Usually it is easier to just go with an organized program. Especially since these programs usually guarantee some sort of credit transfer which is (depending on your home university) hard to impossible to get otherwise. Some programs also include special classes (sometimes in English, sometimes German classes for foreigners...) which will otherwise not be offered -- German students are supposed to find their own way through the university jungle...
The big advantage of going alone is the financial aspect. Education in Germany is basically free i.e. university students pay a nominal tuition of typically approximately US$30 a semester for their education (plus books, living expenses and the usual public transportation -- all of which amounts to an (estimated) US$600-900 a month, less in the eastern part of Germany.) Students in Germany typically live in (shared) apartments, dorm rooms are only available for about 3-8% of the students (these numbers being higher in the east). Getting a dorm room is often included in organized programs, I suppose it will be hard to find one, if you're on your own, but your can always try. (Getting a dorm room will probably save about US$100/month.) 1995-3
For students of subjects related to economy the AIESEC organization may be a valuable pointer! In Germany you can try, e.g.,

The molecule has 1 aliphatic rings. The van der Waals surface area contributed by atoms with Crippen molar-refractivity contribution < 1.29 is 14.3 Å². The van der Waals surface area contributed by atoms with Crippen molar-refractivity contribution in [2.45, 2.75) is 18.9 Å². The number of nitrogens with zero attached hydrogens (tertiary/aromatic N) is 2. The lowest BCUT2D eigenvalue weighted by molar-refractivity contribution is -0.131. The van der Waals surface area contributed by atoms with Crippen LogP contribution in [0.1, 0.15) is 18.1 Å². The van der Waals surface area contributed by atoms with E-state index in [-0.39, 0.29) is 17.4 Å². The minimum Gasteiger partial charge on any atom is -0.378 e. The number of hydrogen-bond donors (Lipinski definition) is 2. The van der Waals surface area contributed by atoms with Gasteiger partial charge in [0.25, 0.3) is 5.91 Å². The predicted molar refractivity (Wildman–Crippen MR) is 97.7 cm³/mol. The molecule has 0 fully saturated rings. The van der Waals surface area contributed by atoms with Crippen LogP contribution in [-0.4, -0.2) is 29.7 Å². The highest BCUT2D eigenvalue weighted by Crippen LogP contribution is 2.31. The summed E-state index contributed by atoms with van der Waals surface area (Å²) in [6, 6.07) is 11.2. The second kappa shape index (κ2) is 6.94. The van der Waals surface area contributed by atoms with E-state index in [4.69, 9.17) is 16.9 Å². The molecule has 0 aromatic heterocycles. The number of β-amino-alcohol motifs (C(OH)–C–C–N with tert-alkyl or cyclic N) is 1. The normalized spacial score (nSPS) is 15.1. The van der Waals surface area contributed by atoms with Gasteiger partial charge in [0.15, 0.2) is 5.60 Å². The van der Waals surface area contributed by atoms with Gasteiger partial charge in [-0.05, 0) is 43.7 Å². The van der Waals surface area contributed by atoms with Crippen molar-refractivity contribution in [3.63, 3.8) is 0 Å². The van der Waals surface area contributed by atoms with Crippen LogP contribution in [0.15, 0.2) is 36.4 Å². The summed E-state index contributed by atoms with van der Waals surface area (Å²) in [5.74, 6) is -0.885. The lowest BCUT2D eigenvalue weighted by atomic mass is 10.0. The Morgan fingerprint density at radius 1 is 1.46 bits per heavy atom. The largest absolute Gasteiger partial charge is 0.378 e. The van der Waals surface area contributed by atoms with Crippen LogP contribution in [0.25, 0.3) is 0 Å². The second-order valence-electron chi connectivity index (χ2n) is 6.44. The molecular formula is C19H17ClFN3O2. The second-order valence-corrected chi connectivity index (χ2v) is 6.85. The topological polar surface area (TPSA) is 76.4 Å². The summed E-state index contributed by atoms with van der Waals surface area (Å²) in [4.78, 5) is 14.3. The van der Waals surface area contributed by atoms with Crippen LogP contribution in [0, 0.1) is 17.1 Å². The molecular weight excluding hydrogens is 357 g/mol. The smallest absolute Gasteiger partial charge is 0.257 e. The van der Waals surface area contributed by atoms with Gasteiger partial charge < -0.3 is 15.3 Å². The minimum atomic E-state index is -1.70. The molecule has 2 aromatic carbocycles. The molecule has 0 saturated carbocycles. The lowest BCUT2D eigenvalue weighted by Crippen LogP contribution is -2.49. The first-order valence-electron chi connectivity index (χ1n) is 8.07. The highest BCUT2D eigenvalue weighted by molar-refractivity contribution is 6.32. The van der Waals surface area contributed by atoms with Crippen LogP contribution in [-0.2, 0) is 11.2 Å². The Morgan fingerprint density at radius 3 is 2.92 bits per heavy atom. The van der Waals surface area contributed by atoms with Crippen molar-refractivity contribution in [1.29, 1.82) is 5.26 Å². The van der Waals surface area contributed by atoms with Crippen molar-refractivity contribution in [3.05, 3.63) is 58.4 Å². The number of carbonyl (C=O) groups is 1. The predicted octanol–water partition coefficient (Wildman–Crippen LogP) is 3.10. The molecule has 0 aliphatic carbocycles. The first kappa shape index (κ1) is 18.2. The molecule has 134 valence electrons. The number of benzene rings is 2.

Deutsches Komitee der AIESEC e.V. Subbelrather Str. 247 50825 Köln tel +49(221)551056and most universities should be able to help locate local branches.
Ontario/Baden-Württemberg University Student Exchange Kingston Hall, Room 400 A, Queen's University, Kingston, Ontario, K7L 3N6, Canada; tel: +1-613-545-6924 fax: +1-613-545-69301996-02
There are several other files available:
Also you should check the Zentralvergabestelle für Studienplätze (ZVS)
ZVS, Sonnenstrasse 171, 44137 Dortmund, Germany1996-02
The Volkshochschulen are evening schools open to everybody. For a modest fee of some amount (from around DM 20 to maybe DM 200; depends much on the type of course you choose) they offer courses to further your professional background, to prepare for taking the Abitur examination, or for plain pleasure and hobby interests. Most Volkshochschulen also offer "Deutsch für Ausländer" (German for foreigners). 1999-11
Similar to the NSF in the USA.
The DAAD is
Very important for foreign students who want to study in Germany and also for German students who want to study in another country. They also have an office in New York 1999-04
Mirbachstr. 7, 53173 Bonn 1, tel +49(228)354091
An important source of scholarships for German students abroad and in Germany, essentially a national honors society. Membership is by invitation only. 1999-04 An older, inofficial website with inofficial materials. 1997-01
Theaterplatz 1a, PF 200555, 53177 Bonn (Bad Godesberg), Germany tel +49(228)363130 1995-4
Postfach 22 40, 53012 Bonn
This is the place where they decide about transferability of
foreign academic degrees. Maybe they answer questions.
One Farragut Square South, Washington, DC. 20006, tel +1(202)347-0247
|o Last modified: 2001-09-03||Page created: 1999-02-06||Send comments about this page to|